The streak of dodging significant snow came to an end for the shore on Monday.
The City of Philadelphia ended its snow emergency declaration about noontime Monday.
If the snow affected your plans to visit the Flower Show on Monday, the president of the Pennsylvania Horticultural Society says they’re running a one-day discount.
They also say they’ve gotten calls about 35 disabled vehicles since the snow began early Monday morning.
The very cold arctic air will continue to push in from the north overnight as the 2nd round of heavier moisture moves in.
University of Delaware has made its Trabant University Center covered parking garage, located on Main Street, available as alternative parking to residents affected by the activation of the emergency snow removal routes.
In response to the City’s Snow Emergency which is set to begin at 10 p.m. tonight, the Philadelphia Parking Authority (PPA) announced that beginning at 6:00 p.m., Sunday, March 2, 2014, the following PPA owned and operated center city garages will charge a flat twenty-four hour $5.00 parking rate until the end of the current snow emergency:
By Sunday night, after a brief changeover to sleet, snow begins falling.
A classic late season winter storm is set to impact the Delaware Valley Sunday Night and Monday.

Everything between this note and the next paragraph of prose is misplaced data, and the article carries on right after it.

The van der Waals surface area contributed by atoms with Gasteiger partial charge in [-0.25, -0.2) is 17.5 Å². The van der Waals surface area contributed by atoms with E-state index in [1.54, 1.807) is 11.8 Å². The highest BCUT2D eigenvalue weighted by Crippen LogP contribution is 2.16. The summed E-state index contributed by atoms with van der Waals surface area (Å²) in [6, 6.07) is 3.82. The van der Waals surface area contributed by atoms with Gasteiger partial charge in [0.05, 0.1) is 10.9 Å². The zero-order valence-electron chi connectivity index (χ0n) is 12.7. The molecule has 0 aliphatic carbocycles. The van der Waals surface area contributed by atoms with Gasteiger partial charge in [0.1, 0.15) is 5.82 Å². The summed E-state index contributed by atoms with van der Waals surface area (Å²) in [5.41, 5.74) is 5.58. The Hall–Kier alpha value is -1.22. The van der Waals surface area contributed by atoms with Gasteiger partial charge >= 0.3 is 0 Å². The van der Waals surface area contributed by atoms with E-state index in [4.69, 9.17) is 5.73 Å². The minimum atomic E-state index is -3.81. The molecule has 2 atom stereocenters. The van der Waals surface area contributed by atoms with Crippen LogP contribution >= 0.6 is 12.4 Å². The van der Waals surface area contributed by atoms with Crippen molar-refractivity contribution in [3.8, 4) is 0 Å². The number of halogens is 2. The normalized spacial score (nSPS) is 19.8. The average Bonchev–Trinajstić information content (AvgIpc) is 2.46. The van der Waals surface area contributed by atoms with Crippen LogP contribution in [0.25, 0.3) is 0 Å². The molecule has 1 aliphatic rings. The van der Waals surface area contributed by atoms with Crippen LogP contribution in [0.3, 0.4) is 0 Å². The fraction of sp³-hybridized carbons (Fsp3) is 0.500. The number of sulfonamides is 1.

It might be meteorological spring today, but everything else points to the dead of winter.
The Marinos replaced their roof but are still waiting to clean up the mess from the February 5th storm.
The state has bought 77,000 tons of salt so far and doled out over 82,000 hours of overtime pay to employees. That comes out to over $13 million spent in winter storm costs, nearly four times the amount originally budgeted.
Agencies affiliated with the Salvation Army in Philadelphia today received a road map of sorts to make sure that their clients are prepared in case of emergencies.
Penndot spokesman Charles Metzger says the agency already has workers out, getting ready for the next snowstorm, which is predicted to hit us on Sunday evening.
During the last storm, a number of communities were worried they would run out of salt. It’s become a commodity almost as valuable as gold.